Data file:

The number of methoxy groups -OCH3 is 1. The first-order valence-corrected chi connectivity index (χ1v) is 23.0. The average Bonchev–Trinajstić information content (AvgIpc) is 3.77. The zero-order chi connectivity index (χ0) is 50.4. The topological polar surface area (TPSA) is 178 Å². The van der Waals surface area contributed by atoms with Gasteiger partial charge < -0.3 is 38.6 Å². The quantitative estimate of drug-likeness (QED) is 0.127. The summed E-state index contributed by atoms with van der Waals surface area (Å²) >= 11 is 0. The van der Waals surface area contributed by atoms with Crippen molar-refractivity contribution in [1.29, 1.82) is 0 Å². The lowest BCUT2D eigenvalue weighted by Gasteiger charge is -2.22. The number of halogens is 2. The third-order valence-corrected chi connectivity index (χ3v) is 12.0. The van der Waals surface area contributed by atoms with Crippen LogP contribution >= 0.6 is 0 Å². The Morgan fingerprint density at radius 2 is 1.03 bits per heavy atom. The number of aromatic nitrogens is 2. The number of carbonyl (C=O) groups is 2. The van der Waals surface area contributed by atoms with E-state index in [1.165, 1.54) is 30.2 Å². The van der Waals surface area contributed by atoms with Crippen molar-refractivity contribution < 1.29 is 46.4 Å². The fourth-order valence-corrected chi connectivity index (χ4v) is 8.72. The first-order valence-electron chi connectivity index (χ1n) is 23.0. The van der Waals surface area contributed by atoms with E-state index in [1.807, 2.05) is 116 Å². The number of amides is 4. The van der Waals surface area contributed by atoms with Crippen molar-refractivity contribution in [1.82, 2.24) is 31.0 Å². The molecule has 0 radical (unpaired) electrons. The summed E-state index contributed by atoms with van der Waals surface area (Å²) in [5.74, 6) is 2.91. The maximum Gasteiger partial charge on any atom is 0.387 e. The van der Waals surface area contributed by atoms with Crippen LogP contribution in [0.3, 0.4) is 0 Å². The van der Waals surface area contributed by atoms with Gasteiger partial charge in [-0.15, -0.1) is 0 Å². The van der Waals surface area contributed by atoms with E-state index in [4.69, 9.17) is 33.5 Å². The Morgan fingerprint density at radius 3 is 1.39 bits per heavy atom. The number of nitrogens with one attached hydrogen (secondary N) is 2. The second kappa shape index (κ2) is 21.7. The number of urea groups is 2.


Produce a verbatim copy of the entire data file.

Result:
The number of methoxy groups -OCH3 is 1. The first-order valence-corrected chi connectivity index (χ1v) is 23.0. The average Bonchev–Trinajstić information content (AvgIpc) is 3.77. The zero-order chi connectivity index (χ0) is 50.4. The topological polar surface area (TPSA) is 178 Å². The van der Waals surface area contributed by atoms with Gasteiger partial charge < -0.3 is 38.6 Å². The quantitative estimate of drug-likeness (QED) is 0.127. The summed E-state index contributed by atoms with van der Waals surface area (Å²) >= 11 is 0. The van der Waals surface area contributed by atoms with Crippen molar-refractivity contribution in [1.29, 1.82) is 0 Å². The lowest BCUT2D eigenvalue weighted by Gasteiger charge is -2.22. The number of halogens is 2. The third-order valence-corrected chi connectivity index (χ3v) is 12.0. The van der Waals surface area contributed by atoms with Crippen LogP contribution >= 0.6 is 0 Å². The Morgan fingerprint density at radius 2 is 1.03 bits per heavy atom. The number of aromatic nitrogens is 2. The number of carbonyl (C=O) groups is 2. The van der Waals surface area contributed by atoms with E-state index in [1.165, 1.54) is 30.2 Å². The van der Waals surface area contributed by atoms with Crippen molar-refractivity contribution < 1.29 is 46.4 Å². The fourth-order valence-corrected chi connectivity index (χ4v) is 8.72. The first-order valence-electron chi connectivity index (χ1n) is 23.0. The van der Waals surface area contributed by atoms with E-state index in [1.807, 2.05) is 116 Å². The number of amides is 4. The van der Waals surface area contributed by atoms with Crippen molar-refractivity contribution in [1.82, 2.24) is 31.0 Å². The molecule has 0 radical (unpaired) electrons. The summed E-state index contributed by atoms with van der Waals surface area (Å²) in [5.74, 6) is 2.91. The maximum Gasteiger partial charge on any atom is 0.387 e. The van der Waals surface area contributed by atoms with Crippen LogP contribution in [0.3, 0.4) is 0 Å². The van der Waals surface area contributed by atoms with Gasteiger partial charge in [-0.15, -0.1) is 0 Å². The van der Waals surface area contributed by atoms with E-state index in [4.69, 9.17) is 33.5 Å². The Morgan fingerprint density at radius 3 is 1.39 bits per heavy atom. The number of nitrogens with one attached hydrogen (secondary N) is 2. The second kappa shape index (κ2) is 21.7. The number of urea groups is 2.